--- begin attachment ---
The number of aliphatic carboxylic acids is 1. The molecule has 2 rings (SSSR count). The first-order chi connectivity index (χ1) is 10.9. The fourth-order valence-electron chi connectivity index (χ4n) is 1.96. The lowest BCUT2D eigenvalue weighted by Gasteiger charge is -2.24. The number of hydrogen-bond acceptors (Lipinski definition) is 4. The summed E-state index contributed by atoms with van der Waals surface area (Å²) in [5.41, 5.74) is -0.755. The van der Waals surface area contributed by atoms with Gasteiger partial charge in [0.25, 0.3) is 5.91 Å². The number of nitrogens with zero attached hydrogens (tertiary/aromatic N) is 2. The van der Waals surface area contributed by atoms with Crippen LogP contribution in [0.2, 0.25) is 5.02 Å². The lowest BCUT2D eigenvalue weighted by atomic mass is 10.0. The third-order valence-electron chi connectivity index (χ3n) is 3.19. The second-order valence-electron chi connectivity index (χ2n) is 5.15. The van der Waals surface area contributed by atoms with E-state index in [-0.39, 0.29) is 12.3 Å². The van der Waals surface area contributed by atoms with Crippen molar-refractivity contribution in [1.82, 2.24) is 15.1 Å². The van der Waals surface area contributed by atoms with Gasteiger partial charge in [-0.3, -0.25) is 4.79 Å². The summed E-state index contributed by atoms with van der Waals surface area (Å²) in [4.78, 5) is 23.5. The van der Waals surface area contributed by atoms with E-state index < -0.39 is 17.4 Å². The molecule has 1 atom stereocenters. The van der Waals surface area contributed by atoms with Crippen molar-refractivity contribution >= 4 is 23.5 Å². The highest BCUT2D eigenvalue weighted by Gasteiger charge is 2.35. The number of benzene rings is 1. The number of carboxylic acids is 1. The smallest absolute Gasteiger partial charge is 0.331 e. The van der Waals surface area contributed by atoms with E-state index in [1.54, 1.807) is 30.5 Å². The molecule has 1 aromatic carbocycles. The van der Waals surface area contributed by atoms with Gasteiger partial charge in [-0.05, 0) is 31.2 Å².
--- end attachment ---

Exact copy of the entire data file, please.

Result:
The number of aliphatic carboxylic acids is 1. The molecule has 2 rings (SSSR count). The first-order chi connectivity index (χ1) is 10.9. The fourth-order valence-electron chi connectivity index (χ4n) is 1.96. The lowest BCUT2D eigenvalue weighted by Gasteiger charge is -2.24. The number of hydrogen-bond acceptors (Lipinski definition) is 4. The summed E-state index contributed by atoms with van der Waals surface area (Å²) in [5.41, 5.74) is -0.755. The van der Waals surface area contributed by atoms with Gasteiger partial charge in [0.25, 0.3) is 5.91 Å². The number of nitrogens with zero attached hydrogens (tertiary/aromatic N) is 2. The van der Waals surface area contributed by atoms with Crippen LogP contribution in [0.2, 0.25) is 5.02 Å². The lowest BCUT2D eigenvalue weighted by atomic mass is 10.0. The third-order valence-electron chi connectivity index (χ3n) is 3.19. The second-order valence-electron chi connectivity index (χ2n) is 5.15. The van der Waals surface area contributed by atoms with E-state index in [-0.39, 0.29) is 12.3 Å². The van der Waals surface area contributed by atoms with Crippen molar-refractivity contribution in [1.82, 2.24) is 15.1 Å². The van der Waals surface area contributed by atoms with Gasteiger partial charge in [-0.3, -0.25) is 4.79 Å². The summed E-state index contributed by atoms with van der Waals surface area (Å²) in [4.78, 5) is 23.5. The van der Waals surface area contributed by atoms with E-state index < -0.39 is 17.4 Å². The molecule has 1 atom stereocenters. The van der Waals surface area contributed by atoms with Crippen molar-refractivity contribution >= 4 is 23.5 Å². The highest BCUT2D eigenvalue weighted by Gasteiger charge is 2.35. The number of benzene rings is 1. The number of carboxylic acids is 1. The smallest absolute Gasteiger partial charge is 0.331 e. The van der Waals surface area contributed by atoms with E-state index in [1.54, 1.807) is 30.5 Å². The molecule has 1 aromatic carbocycles. The van der Waals surface area contributed by atoms with Gasteiger partial charge in [-0.05, 0) is 31.2 Å².